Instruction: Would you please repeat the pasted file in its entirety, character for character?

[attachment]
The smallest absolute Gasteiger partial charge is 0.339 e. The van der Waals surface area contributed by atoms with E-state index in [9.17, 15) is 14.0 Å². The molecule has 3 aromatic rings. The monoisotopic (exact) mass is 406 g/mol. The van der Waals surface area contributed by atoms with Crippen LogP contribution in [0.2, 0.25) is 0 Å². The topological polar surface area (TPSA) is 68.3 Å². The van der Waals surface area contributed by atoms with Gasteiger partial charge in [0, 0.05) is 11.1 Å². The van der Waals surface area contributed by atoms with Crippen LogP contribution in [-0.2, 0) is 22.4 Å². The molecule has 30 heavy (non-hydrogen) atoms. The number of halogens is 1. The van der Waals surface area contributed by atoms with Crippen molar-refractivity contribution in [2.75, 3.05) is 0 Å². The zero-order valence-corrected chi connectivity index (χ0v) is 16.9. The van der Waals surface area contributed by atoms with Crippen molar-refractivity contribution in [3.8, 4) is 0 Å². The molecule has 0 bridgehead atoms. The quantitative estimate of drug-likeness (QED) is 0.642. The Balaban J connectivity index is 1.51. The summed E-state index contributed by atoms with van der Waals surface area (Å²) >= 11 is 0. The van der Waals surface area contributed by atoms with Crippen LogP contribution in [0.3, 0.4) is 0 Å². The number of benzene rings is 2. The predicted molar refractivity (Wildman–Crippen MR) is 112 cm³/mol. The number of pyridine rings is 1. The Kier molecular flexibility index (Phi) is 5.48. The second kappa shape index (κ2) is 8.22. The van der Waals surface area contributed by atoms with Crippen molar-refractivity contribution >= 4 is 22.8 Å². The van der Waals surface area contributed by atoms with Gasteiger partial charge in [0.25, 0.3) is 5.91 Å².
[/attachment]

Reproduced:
The smallest absolute Gasteiger partial charge is 0.339 e. The van der Waals surface area contributed by atoms with E-state index in [9.17, 15) is 14.0 Å². The molecule has 3 aromatic rings. The monoisotopic (exact) mass is 406 g/mol. The van der Waals surface area contributed by atoms with Crippen LogP contribution in [0.2, 0.25) is 0 Å². The topological polar surface area (TPSA) is 68.3 Å². The van der Waals surface area contributed by atoms with Gasteiger partial charge in [0, 0.05) is 11.1 Å². The van der Waals surface area contributed by atoms with Crippen LogP contribution in [-0.2, 0) is 22.4 Å². The molecule has 30 heavy (non-hydrogen) atoms. The number of halogens is 1. The van der Waals surface area contributed by atoms with Crippen molar-refractivity contribution in [2.75, 3.05) is 0 Å². The zero-order valence-corrected chi connectivity index (χ0v) is 16.9. The van der Waals surface area contributed by atoms with Crippen molar-refractivity contribution in [3.8, 4) is 0 Å². The molecule has 0 bridgehead atoms. The quantitative estimate of drug-likeness (QED) is 0.642. The Balaban J connectivity index is 1.51. The summed E-state index contributed by atoms with van der Waals surface area (Å²) >= 11 is 0. The van der Waals surface area contributed by atoms with Crippen LogP contribution in [0.3, 0.4) is 0 Å². The number of benzene rings is 2. The predicted molar refractivity (Wildman–Crippen MR) is 112 cm³/mol. The number of pyridine rings is 1. The Kier molecular flexibility index (Phi) is 5.48. The second kappa shape index (κ2) is 8.22. The van der Waals surface area contributed by atoms with Crippen molar-refractivity contribution >= 4 is 22.8 Å². The van der Waals surface area contributed by atoms with Gasteiger partial charge in [0.25, 0.3) is 5.91 Å².